• David Geary says:

        Glad you mentioned Varnay. Sweden seems to have ignored the fact that Varnay, although not a swedish citizen, was born in Sweden just three weeks before Nilsson. She also would have 100 this year. (April 25th)

      • Cassandre says:

        Tutto declina

    • Bruce says:

      ^ he probably meant to say “currently singing.” Nobody is ever going to measure up to Nilsson and Flagstad, just as Babe Ruth will always be the greatest baseball player and Pelé the greatest footballer, etc. etc. to the point where nobody seriously contests for those titles even if they are just as good or (god forbid) better.

      • Saxon Broken says:

        There may be baseball players better than Babe Ruth, and there may be footballers better than Pele, but there is no better Batsman in cricket than Bradman.

  • Brian says:

    This is raised every year, but I wonder how many struggling opera theaters could have used that $1 million? Or young opera singers buried in student loan debt? Or companies doing outreach in underserved neighborhoods. But, no glamour in giving money to such things.

    • Bill says:

      Presumably, Nilsson decided this was how she wanted her money to be spent. Your job is to convince someone who hasn’t yet made an irrevocable bequest that they want to spend their money the way you want. Or make your own pile and give it away as you see fit. I agree completely that there are many potentially worthy donations which might have a bigger impact than giving the big lump sum to a person or institution which probably is not in dire straits. It is also possible to go too far in spreading the wealth.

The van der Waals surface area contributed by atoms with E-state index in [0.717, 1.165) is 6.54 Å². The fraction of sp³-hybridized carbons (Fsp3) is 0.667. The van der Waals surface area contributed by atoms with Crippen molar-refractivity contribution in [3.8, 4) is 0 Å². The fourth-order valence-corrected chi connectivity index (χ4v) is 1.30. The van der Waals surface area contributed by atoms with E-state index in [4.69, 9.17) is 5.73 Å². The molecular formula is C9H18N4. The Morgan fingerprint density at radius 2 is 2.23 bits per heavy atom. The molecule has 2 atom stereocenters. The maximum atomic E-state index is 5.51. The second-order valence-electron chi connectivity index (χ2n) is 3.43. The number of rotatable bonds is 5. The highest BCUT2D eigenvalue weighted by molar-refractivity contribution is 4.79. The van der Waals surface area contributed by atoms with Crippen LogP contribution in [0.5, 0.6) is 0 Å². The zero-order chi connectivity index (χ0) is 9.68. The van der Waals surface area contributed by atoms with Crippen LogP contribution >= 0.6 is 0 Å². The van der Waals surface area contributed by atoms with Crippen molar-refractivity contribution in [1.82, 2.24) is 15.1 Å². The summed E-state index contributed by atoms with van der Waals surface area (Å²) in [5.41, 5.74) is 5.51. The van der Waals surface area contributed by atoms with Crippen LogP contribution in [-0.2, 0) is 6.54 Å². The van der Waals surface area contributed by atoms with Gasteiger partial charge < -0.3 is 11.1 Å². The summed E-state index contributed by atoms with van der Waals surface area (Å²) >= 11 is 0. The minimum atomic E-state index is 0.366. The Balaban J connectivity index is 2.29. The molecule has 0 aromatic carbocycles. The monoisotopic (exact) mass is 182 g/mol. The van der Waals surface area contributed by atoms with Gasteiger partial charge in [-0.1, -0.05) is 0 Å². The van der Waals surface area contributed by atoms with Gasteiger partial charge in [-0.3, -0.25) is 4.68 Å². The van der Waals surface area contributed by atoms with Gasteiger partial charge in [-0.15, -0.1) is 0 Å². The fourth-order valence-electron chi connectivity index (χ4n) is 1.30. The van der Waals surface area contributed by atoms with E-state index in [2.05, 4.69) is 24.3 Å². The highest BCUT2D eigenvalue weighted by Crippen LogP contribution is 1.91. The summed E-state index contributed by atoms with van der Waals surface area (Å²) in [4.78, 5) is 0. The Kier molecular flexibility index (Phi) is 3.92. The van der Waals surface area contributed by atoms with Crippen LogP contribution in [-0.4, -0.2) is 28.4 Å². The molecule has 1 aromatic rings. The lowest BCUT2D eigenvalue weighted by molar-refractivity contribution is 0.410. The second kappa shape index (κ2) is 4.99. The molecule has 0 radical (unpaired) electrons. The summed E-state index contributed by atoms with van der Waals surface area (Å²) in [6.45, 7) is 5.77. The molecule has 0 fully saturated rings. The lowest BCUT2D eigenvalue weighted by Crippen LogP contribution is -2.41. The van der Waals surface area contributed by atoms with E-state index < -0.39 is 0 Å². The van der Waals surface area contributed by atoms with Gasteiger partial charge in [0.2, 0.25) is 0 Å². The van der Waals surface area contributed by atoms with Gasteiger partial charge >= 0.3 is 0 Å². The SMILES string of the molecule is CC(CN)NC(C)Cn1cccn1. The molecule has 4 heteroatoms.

• Alan says:

      This is like criticising someone who has amassed large personal wealth and chooses to spend it or donate it too causes you do not approve. It is not your business. You are entitled to comment but don’t get too frustrated if your pleas are ignored. This leads to the politics of envy, and all the regular hand wringing when the Sunday Times Rich List is published.

  • Tamino says:

    Is the price money given under the requirement to donate it to a good cause? I would hope so.

    I’m wondering about the purpose of this price. Is it to amend the Nobel price with the classical music branch? (thus the sum, matching the Nobel price sum roughly)

    And shouldn’t it go primarily then to composers, creators, rather than interpreters?

  • collin says:

    The prize is basically the Oscar’s Life Time Achievement Award for opera. Judging from past winners, Muti, Vienna… one can basically induce who the future winners will be: Gergiev, Berlin …. could’ve been Levine… certainly a few more Swedes…

  • Bruce says:

    I mean this is great, but I can’t get very excited about prizes that people win for already being famous.

    I do like the idea of the prize — I forget the name of it, but Itzhak Perlman won it recently — where the winner’s job is to distribute the money to younger, lesser-known artists/companies that they feel are deserving.